At the other end of the spectrum, the other extreme is that I am awesome, fantastic, amazing, that there is nothing about me that needs to be changed, and that everything I do should be affirmed, or at least permitted because it’s my choice. Also unfortunately, I don’t think this extreme is actually very Christian either. Although we are called not to judge one another, the reality of God’s way of life judges all of our choices. We are not always right. We all have some tendencies that get out of line with what God intends for us. 

So both ends of the extreme are neither Christian nor healthy. This morning I want to see if we can find something in the middle.

First of all, you cannot love God with all your heart and soul and mind and strength if you think your heart and mind and soul and strength are worthless, that there’s something inherently despicable about you, that you are not deserving of love and belonging. This is garbage. This is never what God says about us. The word God speaks over all of humanity is the word “good.” At our core we have goodness because we are all created in the image of God.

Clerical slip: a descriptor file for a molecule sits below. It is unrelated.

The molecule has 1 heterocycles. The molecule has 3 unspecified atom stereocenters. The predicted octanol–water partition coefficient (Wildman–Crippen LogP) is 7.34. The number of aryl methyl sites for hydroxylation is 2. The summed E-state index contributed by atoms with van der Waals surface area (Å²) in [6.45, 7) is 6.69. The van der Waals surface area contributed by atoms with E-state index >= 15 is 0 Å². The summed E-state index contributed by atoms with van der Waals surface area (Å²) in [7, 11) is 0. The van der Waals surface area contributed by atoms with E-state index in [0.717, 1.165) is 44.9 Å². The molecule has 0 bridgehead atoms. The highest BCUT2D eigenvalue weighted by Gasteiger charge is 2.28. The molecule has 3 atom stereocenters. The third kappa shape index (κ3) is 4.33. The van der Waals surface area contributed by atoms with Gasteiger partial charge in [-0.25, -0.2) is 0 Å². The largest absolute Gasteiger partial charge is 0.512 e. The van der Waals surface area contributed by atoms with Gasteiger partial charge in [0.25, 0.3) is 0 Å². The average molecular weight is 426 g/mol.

AND, we all sin and fall short of the glory of God. That’s Romans 3:24 It’s just a fact. None of us is living in line with God’s plan for the wholeness and flourishing of all creation. We all have broken relationships. We all do things we regret. We all have spot where we seem to trip over and over and over. That doesn’t make us worthless; it makes us human. It should not be source of shame because we are also all justified freely by God’s grace. That’s Romans 3:24. We are all equally beautiful and equally broken, equally we fall short and equally we are justified by grace. The foundation of loving ourselves, I believe, comes from being able to embrace that balance of beauty and brokenness, of knowing we fall short and knowing that we are accepted. So we feel free to love God with all our heart and mind and soul and strength because we know that we are made in God’s image and fully accepted and cherished by God even though we fall short of what we know God calls us to.